Colour Is at Waddington Custot Gallery

While the new show at Waddington Custot Gallery, W1S, has a strong focus on the modernist period, many of its prolific artists are still producing work post-millennium, yet those works which would not be considered as 'contemporary' still feel exciting and fresh. In marrying the two periods, the gallery places emphasis on the ongoing themes which artists as infamous as Donald Judd and Josef Albers have explored, yet not closed to their contemporary counterparts.

Its core theme, as is evident from the title, is the artists' use of colour and how this is profiled and used for purpose. Interestingly, and fortunately, the curator has elected not to include Yves Klein, nor Anish Kapoor, who would have been the obvious addition to the conversation. Instead, we are presented with a mixed-media collection of highly desirable and canonised works from the past one hundred years all using colour to different effect. Hélio Oiticica's 'V6 Spatial Relief, Red', for example, extends its narrative to art as object, as its overlapping geometric shapes could hold the viewer's attention from any angle, yet that they are hanging from the gallery ceiling shows the life in colour, and its ability to form part of our landscape, however artificial this may be, proving the smooth link between the sculptural and the architectural.

Anthony Caro's work has always been famed for captivating audiences with its bright colours, in the hope of creating a unique, individualised interaction, yet where Oiticica's piece hangs at head height from the ceiling, Caro's 'Floor Piece Hè' is self-explanatory in its positioning, its disruption of the viewer's navigation around the space moderately arresting in itself. Given the promise of colour in the exhibition, Caro's work certainly stands out for defying the expectation, which in itself makes us inquisitive about the artist's chromatic choices. Its dark and aggressive appearance is reminiscent of both a sea anchor and the chains and locks of sadomasochism. Whereas colour can certainly possess its own characteristics and assumptions, much like negative space the lack of bright colour can speak its own story. 

Anthony Caro, Floor Piece Hè, 1972. Steel, painted matt blue, 49.5cm x 124.5cm x 73.7cm. Waddington Custot Gallery, London.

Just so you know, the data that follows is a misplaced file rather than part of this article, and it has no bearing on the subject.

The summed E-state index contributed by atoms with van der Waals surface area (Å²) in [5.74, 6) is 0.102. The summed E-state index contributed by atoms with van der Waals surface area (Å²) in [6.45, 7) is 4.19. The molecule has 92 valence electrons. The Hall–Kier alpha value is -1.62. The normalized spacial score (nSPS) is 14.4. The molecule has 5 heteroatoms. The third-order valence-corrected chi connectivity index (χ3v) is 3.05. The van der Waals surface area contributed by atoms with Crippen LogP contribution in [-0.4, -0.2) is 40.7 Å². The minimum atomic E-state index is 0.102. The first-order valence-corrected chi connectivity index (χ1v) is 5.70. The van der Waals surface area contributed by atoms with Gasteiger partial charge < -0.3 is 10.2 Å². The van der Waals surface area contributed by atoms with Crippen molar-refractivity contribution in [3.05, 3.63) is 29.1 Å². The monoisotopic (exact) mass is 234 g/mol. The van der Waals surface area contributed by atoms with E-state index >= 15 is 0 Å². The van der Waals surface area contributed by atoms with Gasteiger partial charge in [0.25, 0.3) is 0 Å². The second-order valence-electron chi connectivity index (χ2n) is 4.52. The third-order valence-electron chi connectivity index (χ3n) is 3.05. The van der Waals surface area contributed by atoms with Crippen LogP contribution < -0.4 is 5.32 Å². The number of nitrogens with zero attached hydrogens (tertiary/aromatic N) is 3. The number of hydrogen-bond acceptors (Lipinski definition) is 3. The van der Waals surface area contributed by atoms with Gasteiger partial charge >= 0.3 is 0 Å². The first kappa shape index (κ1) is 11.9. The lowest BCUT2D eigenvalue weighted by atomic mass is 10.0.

Whether you follow the history of art or not, 'Colour Is' ends up being an inclusive and at times, dare I say, crowd-pleaser of a show, without being gimmicky. While several of the works are Instagram-friendly and will appeal to a young audience, such as Joseph Kosuth's neon light installation 'II 49 (On Color / Multi #2' and David Annesley's 1965 sculpture 'Orinoco', there are other works which require a secondary level of contemplation from the viewer's imagination, especially given the aesthetics-heavy focus of the show. I found another contemporary piece, Sam Gilliam's 'PARADE I' to be a strong example of this, where it is positioned as an almost counterbalance to the bold palettes of other works, using the artist's distinctive watercolour, a medium which is highly underused in contemporary art; while this is often with good reason, Gilliam's technique presents a calm and weathered effect, implying the piece has its own narrative.

Sam Gilliam, PARADE I, 2015. Watercolour on rice paper, 185.1cm x 97.2cm. Waddington Custot Gallery, London.

In its title's ambiguity, the show will certainly attract a great number of visitors, as ultimately whether or not one is interested in art and its histories, colour is an unavoidable, and indeed exciting, part of life and culture. Despite this, Waddington Custot Gallery have decided to exclude any representational works, (selecting a quote from Judd declaring that "the necessities of representation inhibited the use of colour" to touch upon this omission) therefore it is highly likely that the show will garner a wide interest from critics and art lovers. A wonderful show has been put together in the space, and bringing modern masters such as the works aforementioned to younger and more diverse audiences is equally as impressive as the curation and thought behind the exhibition.

Hélio Oiticica, V6 Spatial Relief, Red (V6 Relevo espacial, vermêlho), 1991. Painted wood, 98.4cm x 78.1cm x 10.2cm. Waddington Custot Gallery, London.

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